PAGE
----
If you ever feel like your teacher has it out for you, and you’re up against it – I want you to be armed with the ability to humorously get your point across.  I suppose you could take a page out of the Arlo Guthrie playbook and sing a bar or two of Alice’s Restaurant and walk out of the room.  But the Grattan girls will have no truck with public statements that square against defense of our allies and the choice of freedom over communism, so our plan will be a tad more grassroots and much more democratic.

There will come a time when you’re right, and you know you’re right – and the teacher is wrong, and pretending she doesn’t know she is wrong.  You’ve reached a stalemate.  If this ever happens to you, simply respond softly, respectfully, and almost under your breath, “No Roger, no Rerun, no rent.”  To which the teacher will reply, “I’m sorry?” With a little more volume, and just a hint of additional emphasis you say again, “No Roger.    No Rerun.    No rent.”

The teacher, confused, will be speechless – left wondering how you would know of such monumental historical movements in American history.  You’ll go on to repeat, excitedly, “NO ROGER, NO RERUN, NO RENT.” Suckers for your enthusiasm, other students – namely the liberal youth in the room that will proudly jump on any protest bandwagon that has a catchy tagline – will join in support.  Together, you exclaim, “NO ROGER, NO RERUN, NO RENT!!!”

NO ROGER, NO RERUN, NO RENT!!!

NO ROGER, NO RERUN, NO RENT!!!

NO ROGER, NO RERUN, NO RENT!!!

After-school detention is nothing to be ashamed of.  There are consequences to everything in life.  Just make sure those consequences are worthwhile.

After the minions leave the nest: A father’s to-do list 

Welcome back kids. Please grab a metal folding chair and do not THINK about making yourselves at home…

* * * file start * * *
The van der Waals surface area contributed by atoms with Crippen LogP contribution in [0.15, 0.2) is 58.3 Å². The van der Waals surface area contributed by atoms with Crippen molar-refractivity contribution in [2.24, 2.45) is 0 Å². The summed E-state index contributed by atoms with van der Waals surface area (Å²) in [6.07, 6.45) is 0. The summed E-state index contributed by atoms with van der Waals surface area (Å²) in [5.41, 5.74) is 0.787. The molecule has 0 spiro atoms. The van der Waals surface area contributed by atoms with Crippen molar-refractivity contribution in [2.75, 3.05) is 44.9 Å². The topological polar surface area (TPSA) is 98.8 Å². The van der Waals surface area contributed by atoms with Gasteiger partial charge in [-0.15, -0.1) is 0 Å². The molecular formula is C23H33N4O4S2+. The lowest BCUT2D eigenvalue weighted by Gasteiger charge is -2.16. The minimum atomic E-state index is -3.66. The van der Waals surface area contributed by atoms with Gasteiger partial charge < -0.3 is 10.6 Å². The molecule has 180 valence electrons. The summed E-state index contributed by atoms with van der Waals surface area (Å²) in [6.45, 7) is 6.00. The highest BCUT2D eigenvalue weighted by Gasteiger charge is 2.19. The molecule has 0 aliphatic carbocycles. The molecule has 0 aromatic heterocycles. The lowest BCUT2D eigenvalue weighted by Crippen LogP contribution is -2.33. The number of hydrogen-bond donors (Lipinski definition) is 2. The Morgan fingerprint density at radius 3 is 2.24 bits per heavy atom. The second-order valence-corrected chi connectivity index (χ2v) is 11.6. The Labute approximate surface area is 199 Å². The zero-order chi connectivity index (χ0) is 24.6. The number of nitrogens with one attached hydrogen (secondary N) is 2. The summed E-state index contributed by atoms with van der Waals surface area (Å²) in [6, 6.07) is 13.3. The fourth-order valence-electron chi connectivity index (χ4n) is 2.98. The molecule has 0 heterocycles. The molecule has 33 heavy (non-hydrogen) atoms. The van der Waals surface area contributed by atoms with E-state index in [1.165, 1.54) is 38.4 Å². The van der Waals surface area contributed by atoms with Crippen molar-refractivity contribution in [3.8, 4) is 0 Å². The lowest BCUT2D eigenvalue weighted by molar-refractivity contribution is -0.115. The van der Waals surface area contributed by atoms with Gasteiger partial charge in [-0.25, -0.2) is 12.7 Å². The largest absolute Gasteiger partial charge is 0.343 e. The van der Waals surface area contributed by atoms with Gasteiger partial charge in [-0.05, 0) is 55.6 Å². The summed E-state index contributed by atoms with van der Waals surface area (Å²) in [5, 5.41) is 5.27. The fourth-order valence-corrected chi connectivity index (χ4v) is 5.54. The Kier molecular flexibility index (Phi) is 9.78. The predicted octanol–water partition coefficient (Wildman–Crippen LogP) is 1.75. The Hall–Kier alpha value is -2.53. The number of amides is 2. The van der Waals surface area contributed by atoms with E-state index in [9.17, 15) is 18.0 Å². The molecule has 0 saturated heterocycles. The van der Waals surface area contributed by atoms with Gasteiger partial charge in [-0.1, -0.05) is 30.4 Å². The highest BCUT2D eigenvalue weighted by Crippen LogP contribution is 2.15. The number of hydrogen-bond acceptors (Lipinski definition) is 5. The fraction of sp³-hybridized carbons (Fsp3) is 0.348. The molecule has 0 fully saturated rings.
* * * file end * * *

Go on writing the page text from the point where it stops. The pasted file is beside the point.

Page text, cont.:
Kids, I have a to-do list that I’ll begin taking care of when #3’s lease expires on his 18th birthday. I believe all subsidized housing should have an end date, and our house will be the headquarters of the model program. At 18, this is no longer your nest. 

1. Refinish the wood floors. You kids have ruined them. Scarred, scratched, scuffed, and scraped, beneath our very feet you’ve tattooed your childhood disrespect for building materials. 11 coats of polyurethane and one of mother nature’s hardest natural woods were no match for your combined 54 years of domestic flooring abuse. You left your mother and I with what looks like a cow-shed floor, and now you must pay. 

Take your shoes off and help yourself to a complimentary pair of fleece bunny slippers. You’re never touching our floors again. 

2. Institute a no-food policy. If you want something to eat or drink when you visit you can go out, get it, eat it, drink it, and then you may return. I’ve found food and dried up Capri Sun spills in every square foot of this house. Never again. 

For that matter, don’t bring ANYTHING here. Throughout your childhood we spent half of each passing year acquiring things, and the other half trying to get rid of them. The cycle stops here. 

3. Buy new furniture. ALL new furniture. Every. Damn. Thing. I’m going to burn any object that’s ever been sat on, slept on, or had a sticky juice glass rest upon.  No exceptions. And now when you visit, your butts won’t be touching anything except a folding chair.  And not just any folding chair, but the metal kind that they use for AA meetings in church basements. 

4. Institute a family visitor cover-charge. Recovering from raising you three lunatics comes at a price, and each time you want to visit we’re going to collect a piece of it at the door.  Don’t worry, you only have to pay when you visit. So you do have options to avoid the toll, if you catch my drift. 

5. Remodel the kitchen. By that I mean basically replace the whole thing. You’ve ripped every cabinet door off the hinges at some point, and as toddlers, somehow managed to pull the drawers down to your level each time you wanted to get your grubby little hands on a spoon or fork or garlic press. 

Now we’re getting a new kitchen and no one is going to touch it. Not even us. It will be like a museum piece. From now on, your mother and I are going out to eat. 

So come on in! It’s so great to see you kids again! 

Ahem… Twenty dollar cover.